• NOT taking advantage of a match is like giving up “FREE MONEY.” If someone told you they would put $10 into your savings account for every $20 you put in, it’d be foolish not to take them up on their offer. That’s essentially what an employer match does. By declining to take advantage of it, you’re basically throwing away free money.
  • A sound contribution strategy – Contribute enough money to your 401(k) to take full advantage of the employer-match, then open a Roth IRA and MAX out the contribution to it ($6,500) since your money grows tax-free and isn’t subject to future tax-rates. If you’re able to save more after doing this, make more 401(k) contributions.


  • Whatever you do, DO NOT cash out. Tax-advantaged retirement savings accounts were created by the government to encourage us to save for retirement. One of the rules of using these accounts to save for retirement is that the money has to be left in them until you reach age 5. If you choose to pull funds from these accounts and cash out some or all of your savings before reaching this age, you will have to pay a 10% penalty on top of the federal and state taxes you will owe on the withdrawal amount. Once money is contributed and invested, don’t touch it. Instead, leave it there and let it grow until you retire.


  • Old 401(k) from a past job – Roll It Over. Whenever you leave a job, your 401(k) does not. It stays where and how it is when you leave – you have to take action to move it elsewhere. In this situation, it’s probably in your best interest to either roll it over into your current 401(k) if possible, or roll it over into an IRA wherever you choose. You have some time, but there are cases where the employer may automatically give you a cash dispersal if you don’t roll it over within a certain period of time. When this happens, you’ll have to pay taxes and that 10% penalty. If you have an old 401(k) from a past job or if you have one at your current job and are about to leave, let us know. We can help you through this process to ensure your hard-earned money is moved to the most appropriate place.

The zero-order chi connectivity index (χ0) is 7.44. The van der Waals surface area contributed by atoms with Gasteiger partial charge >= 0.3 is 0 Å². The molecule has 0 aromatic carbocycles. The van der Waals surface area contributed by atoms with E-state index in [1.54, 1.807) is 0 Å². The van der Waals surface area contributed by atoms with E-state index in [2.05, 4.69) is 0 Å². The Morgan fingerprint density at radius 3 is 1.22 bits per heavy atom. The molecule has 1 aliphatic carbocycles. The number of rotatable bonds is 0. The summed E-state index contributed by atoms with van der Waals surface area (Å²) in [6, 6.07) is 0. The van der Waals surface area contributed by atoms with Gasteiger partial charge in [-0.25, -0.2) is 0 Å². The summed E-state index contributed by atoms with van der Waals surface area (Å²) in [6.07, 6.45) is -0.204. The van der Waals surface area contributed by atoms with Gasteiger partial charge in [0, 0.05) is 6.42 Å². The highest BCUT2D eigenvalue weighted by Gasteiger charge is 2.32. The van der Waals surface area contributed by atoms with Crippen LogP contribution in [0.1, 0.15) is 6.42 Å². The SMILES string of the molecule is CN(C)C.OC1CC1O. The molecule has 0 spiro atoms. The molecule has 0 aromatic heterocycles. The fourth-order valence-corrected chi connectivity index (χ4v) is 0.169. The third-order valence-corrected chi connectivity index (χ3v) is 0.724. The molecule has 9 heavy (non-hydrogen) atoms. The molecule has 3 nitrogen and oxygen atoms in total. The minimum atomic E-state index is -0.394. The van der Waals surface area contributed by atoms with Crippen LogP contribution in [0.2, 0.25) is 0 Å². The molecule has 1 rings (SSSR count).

• Ask for help when you need it. We are here when you have questions or need help. This is what we do. We can guide you down the right path – whether it be setting up an IRA account and managing your investments, rolling over an old 401(k) from a past job, helping you select which funds to use in your 401(k), or identifying the appropriate level of risk to take on. We can simplify the retirement-savings process – making things easier on you.

In closing, the most important thing to remember is to Keep It Simple. You don’t have to be an expert on investing to start saving for retirement. In fact, it’s probably best if you just ignore what the stock market is doing altogether. The key is to make contributions. Something. Anything. Take advantage of the tools and resources available, and contribute what you can. You don’t have to go down this road alone. Let us know how we can help.



401(k) limit increases to $23,000 for 2024, IRA limit rises to $7,000 | Internal Revenue Service (